By Tim Manns
Nearing the end of a summer that passed too quickly, lots of conservation issues await attention. Locally, the main one conservation-minded citizens worked on through the summer was not new. In June, this report mentioned the Skagit County Commissioners’ hiring an anti-Endangered Species Act organization, the self-proclaimed American Stewards of Liberty, for advice on preventing the US Fish & Wildlife Service and National Park Service from pursuing restoration of the grizzly to the North Cascades. This project is not some agency whim but, rather, required implementation of the Endangered Species Act (ESA). Public reaction to our commissioners taking this action and spending $5,000+ of county funds to do it, was loud and swift. On August 7, the commissioners held an afternoon meeting with scant notice to take public comment and sign a letter to Secretary of Interior Zinke, written by American Stewards of Liberty, calling for a halt to any grizzly restoration work in the Cascades. The letter is replete with exaggeration and inaccuracy; nonetheless, the commissioners made a public show of signing it and claiming they do not actually adhere to the anti-Endangered Species Act, anti-public lands ideology of the Stewards of Liberty. This is, in fact, easily proven untrue. Since at least 2001 Skagit County Commissioners have been paying a Washington, D.C. lobbyist ($137,000 to date) to push for weakening the ESA, giving local officials such as themselves control over national public lands, and, with a recent $5,000 additional payment, undercutting grizzly restoration in the vast wilderness of the North Cascades. The mission of the Audubon Society is the protection and restoration of wildlife diversity and the habitat to support it. Until now, we had little idea how contrary to this mission the thinking and activities of our county commissioners actually are. We will continue to work with other groups and individuals to preserve our national public lands and to keep this bedrock environmental law, the Endangered Species Act, strong.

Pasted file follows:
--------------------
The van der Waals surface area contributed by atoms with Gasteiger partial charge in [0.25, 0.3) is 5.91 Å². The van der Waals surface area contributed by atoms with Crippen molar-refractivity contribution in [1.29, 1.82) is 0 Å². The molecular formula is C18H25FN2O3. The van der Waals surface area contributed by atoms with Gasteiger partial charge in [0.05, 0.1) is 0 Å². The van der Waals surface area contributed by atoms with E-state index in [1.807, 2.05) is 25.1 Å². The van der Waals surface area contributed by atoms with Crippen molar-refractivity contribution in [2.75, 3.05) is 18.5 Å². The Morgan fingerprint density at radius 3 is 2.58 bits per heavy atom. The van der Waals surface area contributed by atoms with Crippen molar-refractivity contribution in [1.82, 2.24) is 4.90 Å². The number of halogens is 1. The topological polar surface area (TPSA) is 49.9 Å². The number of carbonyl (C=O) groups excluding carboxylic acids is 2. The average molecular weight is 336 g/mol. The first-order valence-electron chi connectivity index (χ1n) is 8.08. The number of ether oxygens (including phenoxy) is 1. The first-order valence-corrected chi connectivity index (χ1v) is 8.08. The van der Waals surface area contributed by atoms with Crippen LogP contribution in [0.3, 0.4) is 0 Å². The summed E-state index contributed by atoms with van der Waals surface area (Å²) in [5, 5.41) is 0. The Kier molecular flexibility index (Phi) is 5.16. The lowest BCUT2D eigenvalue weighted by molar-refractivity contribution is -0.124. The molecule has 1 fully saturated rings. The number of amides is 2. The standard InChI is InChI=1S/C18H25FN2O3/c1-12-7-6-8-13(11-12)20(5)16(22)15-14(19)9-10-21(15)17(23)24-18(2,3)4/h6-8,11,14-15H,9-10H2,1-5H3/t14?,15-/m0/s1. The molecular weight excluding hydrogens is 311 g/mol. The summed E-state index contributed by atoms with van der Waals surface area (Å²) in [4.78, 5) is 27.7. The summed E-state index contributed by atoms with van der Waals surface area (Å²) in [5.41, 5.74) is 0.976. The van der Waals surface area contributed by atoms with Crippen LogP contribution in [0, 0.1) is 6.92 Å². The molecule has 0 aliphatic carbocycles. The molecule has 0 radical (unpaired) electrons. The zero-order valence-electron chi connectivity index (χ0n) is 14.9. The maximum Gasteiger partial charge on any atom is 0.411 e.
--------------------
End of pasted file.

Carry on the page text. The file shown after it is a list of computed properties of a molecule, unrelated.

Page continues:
Issues related to fossil fuels continue in the Northwest. With marine waters, two oil refineries at March Point, pipelines, and a mainline railway, Skagit County remains a key location in the question of whether investment in a fossil-fuel based economy continues or a concerted transition away from fossil fuels gets underway. If British Columbia’s new provincial government is unable to block expansion of Kinder Morgan’s Trans Mountain pipeline to Vancouver, there will likely be a doubling of the capacity of the Kinder Morgan pipeline already bringing tar sands crude to March Point. Will the refineries then double as terminals for exporting crude oil? These developments promise vastly increased oil tanker and barge traffic in the Salish Sea with a proportional risk of catastrophic spills. A related issue is the Coast Guard’s rulemaking to designate commercial anchorages near Vendovi and Samish Islands without any serious environmental review. And, earlier in the summer, Skagit County Planning & Development Services determined Tesoro’s project to produce and export xylene would have no adverse environmental effects requiring mitigation.
Current wildlife-related issues here in addition to grizzly restoration include Washington Department of Fish & Wildlife’s proposed plan for managing elk in the Skagit Valley, a National Park Service plan to transplant non-native mountain goats out of Olympic National Park to the North Cascades, where they are native but declining, and the Department of Natural Resources’ long-awaited long-term management plan for the marbled murrelet on state trust lands. For more information on any of these or other issues too numerous to mention here, please contact me (Tim Manns, firstname.lastname@example.org). I’m happy to send any Skagit Audubon member the issues summary prepared for the board.